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By Carolyn Whetzel
Jan. 28 — Rooftop solar customers of California's three investor-owned utilities will continue to get paid full retail rates for the excess energy their systems generate, under a net metering program the California Public Utilities Commission approved Jan. 28.
In a 3-2 vote, the California Public Utilities Commission updated the existing net energy metering structure. The decision preserved a provision requiring Pacific Gas & Electric Co., Southern California Edison and San Diego Gas & Electric Co. to pay rooftop solar customers the full retail rate for electricity they add to the grid.
Now, however, net metering customers must pay a one-time interconnection fee of up to $150 and help fund low-income and efficiency programs. Residential net metering customers must take electricity on a time-of-use rate, under the program.
The decision comes as states across the nation grapple with how to transition to renewable energy in ways to ensure utility rates adequately cover the costs of maintaining and operating transmission grids.
In Nevada, utility regulators reduced credits for residential solar customers. As a result, many solar developers pulled out of the state.
California regulators rejected proposals by the investor-owned utilities for higher fees and lower payments for rooftop solar customers.
A last minute revision to the initial proposed decision eliminated transmission charges for net metering customers, prompting “no” votes from two commissioners.
“I was planning to vote yes on the proposed decision,” Commissioner Catherine J.K. Sandoval said at the meeting in San Francisco. “Unfortunately due to the elimination of the transmission charges, a change that was revealed yesterday afternoon, I can't.”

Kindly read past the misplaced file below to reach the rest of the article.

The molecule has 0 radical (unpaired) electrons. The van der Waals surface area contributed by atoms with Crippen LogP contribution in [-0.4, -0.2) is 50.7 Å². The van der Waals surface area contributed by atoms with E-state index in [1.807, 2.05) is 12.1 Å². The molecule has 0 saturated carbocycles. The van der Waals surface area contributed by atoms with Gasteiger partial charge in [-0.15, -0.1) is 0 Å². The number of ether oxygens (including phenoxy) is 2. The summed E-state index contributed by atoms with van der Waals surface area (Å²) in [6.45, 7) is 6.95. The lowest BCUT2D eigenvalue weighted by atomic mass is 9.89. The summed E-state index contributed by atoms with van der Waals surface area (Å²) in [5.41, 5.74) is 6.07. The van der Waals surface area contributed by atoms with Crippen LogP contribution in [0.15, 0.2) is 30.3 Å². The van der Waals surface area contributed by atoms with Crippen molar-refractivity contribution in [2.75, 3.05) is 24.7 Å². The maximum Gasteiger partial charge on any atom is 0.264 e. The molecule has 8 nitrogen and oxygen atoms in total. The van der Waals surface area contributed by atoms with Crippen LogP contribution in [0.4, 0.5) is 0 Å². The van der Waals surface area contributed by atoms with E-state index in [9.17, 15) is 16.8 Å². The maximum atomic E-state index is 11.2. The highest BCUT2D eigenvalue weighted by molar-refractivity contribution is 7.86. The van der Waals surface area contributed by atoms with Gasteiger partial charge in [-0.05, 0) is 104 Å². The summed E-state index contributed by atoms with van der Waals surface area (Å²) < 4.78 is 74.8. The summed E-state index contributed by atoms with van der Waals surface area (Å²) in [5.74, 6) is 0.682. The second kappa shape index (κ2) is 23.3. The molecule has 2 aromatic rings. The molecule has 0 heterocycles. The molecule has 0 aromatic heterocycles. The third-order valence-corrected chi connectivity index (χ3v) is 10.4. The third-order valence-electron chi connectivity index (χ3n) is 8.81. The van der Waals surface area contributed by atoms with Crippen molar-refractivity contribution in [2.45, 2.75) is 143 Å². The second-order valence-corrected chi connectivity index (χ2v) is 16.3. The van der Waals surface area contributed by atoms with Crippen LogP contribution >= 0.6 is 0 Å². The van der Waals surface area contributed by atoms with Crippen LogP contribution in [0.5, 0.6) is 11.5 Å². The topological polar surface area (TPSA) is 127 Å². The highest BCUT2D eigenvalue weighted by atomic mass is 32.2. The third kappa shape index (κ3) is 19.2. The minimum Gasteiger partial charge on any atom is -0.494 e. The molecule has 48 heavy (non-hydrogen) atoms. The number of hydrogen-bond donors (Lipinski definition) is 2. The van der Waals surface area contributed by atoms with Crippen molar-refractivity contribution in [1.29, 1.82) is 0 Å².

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“My biggest concern” is that by eliminating the transmission charges, non-participating customers will paying more, she said.
Commissioner Mike Florio also said the last minute change to the proposed decision tipped him to no.
“I understand that the solar industry was feeling nervous” after Nevada, Florio said. “There was zero chance that California would do something like Nevada.”
Florio said the revised proposal provides a benefit the solar industry didn't need, especially after Congress extended the investment tax credit.
“Frankly, I'm a bit baffled how all of this unfolded,” Florio said. The solar industry supported the initial proposal he said.
Legislation enacted in 2013 required the utility regulators to revisit the net meeting program to ensure that solar customers pay an appropriate portion of costs.
“Finding the right balance” is really a great challenge, CPUC Chairman Michael Picker said. “This has been a very difficult task.”
Picker apologized for not being able to achieve consensus on how to price fixed costs or having to defer efforts to use the proceeding to expand solar in disadvantaged communities. Some of the issues will be revisited in other proceedings and when the net metering program is reviewed again in 2019, he said.
“This decision doesn't get everything right, but it gets us further along,” Picker said. “Today's decision is another big step toward giving California consumers more choice, more control and more responsibility over energy and climate change issues.”
The California Solar Industries Association said the decision maintains the full retail credit for net metering for 20 years. The updated program also expands access to solar for renters and retains access for farmers, the group said.
“We all know that California is a world leader when it comes to being ‘green,' ” CALSEIA Executive Director Bernardette Del Chiaro said in a written statement. “But today's vote is more than that. It is about California continuing to champion innovation and a different way of doing things, in this case, building a smarter energy grid and allowing individual consumers to generate their own clean energy.”
The new net metering program is effective once existing solar customers meet current participation caps, or July 1, 2017, whichever occurs first, the commission said.
To contact the reporter on this story: Carolyn Whetzel in Los Angeles at firstname.lastname@example.org.
To contact the editor responsible for this story: Larry Pearl at email@example.com.
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